In this article I’d like to explain two things. First, what to do when you want to restrict JAX-RS providers to be used on, for example, client-side only. And second, what are the issues (and how to solve them) with injecting providers when you create and register instances of them directly.
During our last sprint I was porting support for CDI injections for EARs that contain multiple JAX-RS web applications (WARs). This worked fine in Jersey 1 and it works on WebLogic but we didn’t have support for these kind of deployments directly in Jersey (which means that Glassfish was affected as well) until this very moment. I’d like to share some findings I’ve made while working on this task.
Last week Pavel wrote and published an interesting blog post about Why Checkstyle matters … I remember how he was describing his encounter with JeroMQ to me. Especially the part where he wasn’t able to build the project for a few times because of the Checkstyle issues that pop-up right after he executed the build. I found the whole idea behind running code style checks during build appealing as well and decided to do something similar for Jersey.
Sometimes it would be nice to have a possibility to wrap a resource method call. Imagine a use-case in which you need to process business code, placed in your resource method, in a transaction (open transaction before resource method, commit or rollback transaction at the end) or apply some advanced security constraints. If you’re using JAX-RS together with CDI in your application it’s not a problem to do such things. Fortunately, with Jersey it’s also possible to do those things outside of CDI.
In this article I’d like to introduce some of the new features, important bug fixes and other noteworthy changes.
As some of you may have already noticed, we’ve recently released Jersey 2.6 (Reference Implementation of JAX-RS – Java API for RESTful Web Services). In this article I’d like to introduce some of the new features, important bug fixes and other noteworthy changes.
Although I am not a big fan of sending JSON in other places than in the message body as the entity, for example in query parameter in case of requests, it’s not a rare use-case and the way how it can be solved in JAX-RS 2.0 gives me a nice opportunity to illustrate usage of two new interfaces, ParamConverterProvider and ParamConverter. You can then re-use this approach to inject other media-types or formats your application relies on via @*Param annotations (@MatrixParam, @QueryParam, @PathParam, @CookieParam, @HeaderParam).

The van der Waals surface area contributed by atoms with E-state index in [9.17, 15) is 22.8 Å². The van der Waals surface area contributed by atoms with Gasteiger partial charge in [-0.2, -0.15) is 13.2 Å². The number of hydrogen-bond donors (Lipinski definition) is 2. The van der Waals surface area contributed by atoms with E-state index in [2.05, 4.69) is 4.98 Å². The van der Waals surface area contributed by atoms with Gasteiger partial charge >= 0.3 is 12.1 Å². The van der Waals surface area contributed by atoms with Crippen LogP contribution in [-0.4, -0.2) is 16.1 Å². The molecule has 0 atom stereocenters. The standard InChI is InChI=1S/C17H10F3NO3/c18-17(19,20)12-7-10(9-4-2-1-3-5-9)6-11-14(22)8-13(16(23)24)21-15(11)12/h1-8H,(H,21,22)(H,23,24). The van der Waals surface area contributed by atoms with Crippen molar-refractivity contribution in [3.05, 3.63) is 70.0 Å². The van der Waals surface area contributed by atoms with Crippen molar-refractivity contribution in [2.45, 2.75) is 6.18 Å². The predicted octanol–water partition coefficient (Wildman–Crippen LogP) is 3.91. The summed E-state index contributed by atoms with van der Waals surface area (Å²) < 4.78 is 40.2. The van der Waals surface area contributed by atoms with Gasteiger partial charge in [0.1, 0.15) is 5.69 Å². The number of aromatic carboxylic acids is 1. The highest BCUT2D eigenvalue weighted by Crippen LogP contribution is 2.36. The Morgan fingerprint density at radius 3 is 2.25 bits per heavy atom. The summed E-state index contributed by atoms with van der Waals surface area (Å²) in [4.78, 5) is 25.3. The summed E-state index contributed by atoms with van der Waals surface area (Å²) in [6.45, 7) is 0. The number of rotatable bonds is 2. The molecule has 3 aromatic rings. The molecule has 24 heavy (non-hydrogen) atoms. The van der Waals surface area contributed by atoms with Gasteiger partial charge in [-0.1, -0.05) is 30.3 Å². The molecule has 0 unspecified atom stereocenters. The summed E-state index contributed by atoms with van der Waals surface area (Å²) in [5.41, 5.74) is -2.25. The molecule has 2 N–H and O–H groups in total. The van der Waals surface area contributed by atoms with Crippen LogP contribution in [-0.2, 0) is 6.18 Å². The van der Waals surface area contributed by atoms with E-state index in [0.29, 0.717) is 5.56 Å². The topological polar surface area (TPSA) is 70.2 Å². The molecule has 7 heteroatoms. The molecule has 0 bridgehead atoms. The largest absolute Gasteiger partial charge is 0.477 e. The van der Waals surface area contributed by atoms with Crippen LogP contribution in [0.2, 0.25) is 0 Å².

Few times I’ve ran into a situation in which I wanted to return only a part of entity I was working with, in my service, to the client-side. Feature that would allow me to send this partial set of fields should not only be driven by my own filtering rules but it also should take into consideration application roles the current user is in. It’s not an uncommon use-case I’d say so in Jersey we’d come up with the Entity Filtering concept that would allow you to do such a thing: sending subgraph of entities from server to client (and vice versa), define your own filtering rules and make sure users get only the fields they are supposed to see.
Since JAX-RS 2.0 you can use Bean Validation to validate inputs received from users and outputs created in your application. It’s a handy feature and in most cases it works great. But what if you’re using also MVC and you want to display custom error page if something goes wrong? Or what if you want to handle Bean Validation issues in a slightly different way than JAX-RS implementation you’re using does? This article will give you some answers to these questions.
Different life-cycles of Jersey 2 and GlassFish 4 arise a question how to make sure that ones GlassFish instance contains always the latest version of Jersey. This question is even more important in case you don’t want to download the nightly/promoted build every-time a new version of Jersey is released but you still want to use the latest and greatest Jersey.
Note: The script below is not compatible with Jersey 2.6 at the moment. I’ll update it as soon as possible.